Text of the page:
A column by CHUCK POLLOCK, Sun Senior Sports Columnist
So, in the two days since the Bills conjured that appalling 37-34 overtime loss to the Eagles, Sunday evening in Philadelphia, Buffalo fans who have approached me have two targets for their ire.
One is the officiating, which seemed to favor the home team, the other is the failure of coach Sean McDermott to let Josh Allen have a crack at getting into position for the potential game-winning field goal in the closing seconds of regulation after Philly had tied it.
LET’S START with the second complaint first.
After Jake Elliott’s 59-yarder tied it at 31, his touchback kickoff gave Buffalo the ball at its own 25 with 20 seconds left and one timeout remaining in regulation.
McDermott wisely chose a kneel-down and overtime.
The next day, some of the “experts” on Buffalo TV filletted the Bills’ coach for passing up a chance to win the game in regulation using, as their argument, the Thanksgiving Day game last year in Detroit. The Lions had tied it 25-25 and Buffalo got the ball on its own 25 with 23 seconds and three timeouts.
It took Allen three plays to navigate Buffalo into field goal position and Tyler Bass kicked the winner as time expired.
The television second-guessers ran with that scenario, conveniently ignoring a trio of critical facts: In that game, Buffalo had three more seconds than Sunday, a full complement of timeouts and, most critical of all, the game was played at Ford Field, a dome, with perfect conditions.
After the Eagles victory, McDermott admitted, “I thought about going for it, but with their pass rushers and 20 seconds, I wanted to make sure (we didn’t lose in that situation). I was trying to end the game a couple of plays before using the timeout on third down. It was the 41 (yard line), trying to make sure we had the right defense and making a tough field goal, which it was. (With) the rain, make the kicker think about it a little bit … and then he made a 59-yard field goal. Great play by him, and then we’re left with one (timeout). So, we went to overtime and had a chance to win it and didn’t.”
What he didn’t say was that his own kicker, Bass, had already missed two of his three attempts, a 34-yarder that was blocked and a 48-yarder that was wide right. Then there was the weather, driving rain, crosswind and trying to drive 40 yards with a wet ball, knowing that a turnover could have given Philadelphia a shot at the winning field goal.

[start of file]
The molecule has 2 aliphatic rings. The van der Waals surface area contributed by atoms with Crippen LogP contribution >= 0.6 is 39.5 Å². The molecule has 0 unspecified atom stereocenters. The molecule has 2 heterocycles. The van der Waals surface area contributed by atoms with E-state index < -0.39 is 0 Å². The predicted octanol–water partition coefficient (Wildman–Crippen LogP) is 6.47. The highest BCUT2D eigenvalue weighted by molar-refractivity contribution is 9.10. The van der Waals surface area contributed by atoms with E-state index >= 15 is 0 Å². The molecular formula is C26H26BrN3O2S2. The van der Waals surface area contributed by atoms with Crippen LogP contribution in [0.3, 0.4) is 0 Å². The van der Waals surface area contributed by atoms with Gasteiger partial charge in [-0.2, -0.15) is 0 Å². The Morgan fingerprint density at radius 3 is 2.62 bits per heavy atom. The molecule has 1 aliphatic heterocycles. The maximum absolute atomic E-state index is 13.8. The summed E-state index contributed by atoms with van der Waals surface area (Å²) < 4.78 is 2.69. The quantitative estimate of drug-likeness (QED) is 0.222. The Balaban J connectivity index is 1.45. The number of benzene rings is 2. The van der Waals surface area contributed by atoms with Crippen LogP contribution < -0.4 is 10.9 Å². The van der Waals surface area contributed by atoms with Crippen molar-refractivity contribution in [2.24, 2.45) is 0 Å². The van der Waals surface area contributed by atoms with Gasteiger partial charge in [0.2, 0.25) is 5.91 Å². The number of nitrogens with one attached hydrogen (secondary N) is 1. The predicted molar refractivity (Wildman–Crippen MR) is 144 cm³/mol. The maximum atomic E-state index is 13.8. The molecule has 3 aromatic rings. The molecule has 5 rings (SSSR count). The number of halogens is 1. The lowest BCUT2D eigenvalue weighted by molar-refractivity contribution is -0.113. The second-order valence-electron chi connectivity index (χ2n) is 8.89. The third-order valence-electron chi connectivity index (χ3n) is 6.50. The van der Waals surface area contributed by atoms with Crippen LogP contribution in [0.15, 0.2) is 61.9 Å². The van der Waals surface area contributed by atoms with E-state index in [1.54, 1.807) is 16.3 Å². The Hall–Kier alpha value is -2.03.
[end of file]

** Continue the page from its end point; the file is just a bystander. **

The other thing he didn’t address was obvious.
McDermott’s strategy worked perfectly nonetheless.
The game went to overtime, the Bills won the toss, and Allen took them down to the lead field goal.
Then they lost for the fourth time in the last eight games after leading in the final quarter of regulation.
Every one of those falls on the defense for which McDermott had taken over as play-caller. Leslie Frazier, the former DC, is too classy to be holding his sides at the disaster that McDermott has wrought, but it has to occur to him that the last regular season he held that position Buffalo was 13-3 … seven wins better than 6-6 and virtually out of the playoff hunt.
THE OTHER complaint I keep hearing is about the officials.
To be sure, NFL officiating has been horrid this year, everywhere. And, on Sunday at Lincoln Financial Field, the bad calls seemed to benefit the Eagles.
But it’s worth reminding Buffalo fans that it was an unflagged holding call in the end zone on the game’s final play that let the Bills sneak away with a win over the Giants in Orchard Park.
Here’s where I am on officiating … yes, bad calls can cost games, but losing teams tend to be heavy contributors to the defeat.
Take the Eagles game.
Buffalo committed 10 first-half infractions, but still led 17-7 at intermission. There was also a sure touchdown pass dropped, two missed field goals, and the overtime-winning TD pass falling incomplete in the end zone because Allen and wide receiver Gabe Davis failed to communicate.
So no, this loss isn’t on the stripes, it’s totally on another late-game failure by McDermott’s defense.
(Chuck Pollock, a Wellsville Sun senior sports columnist, can be reached at email@example.com.)
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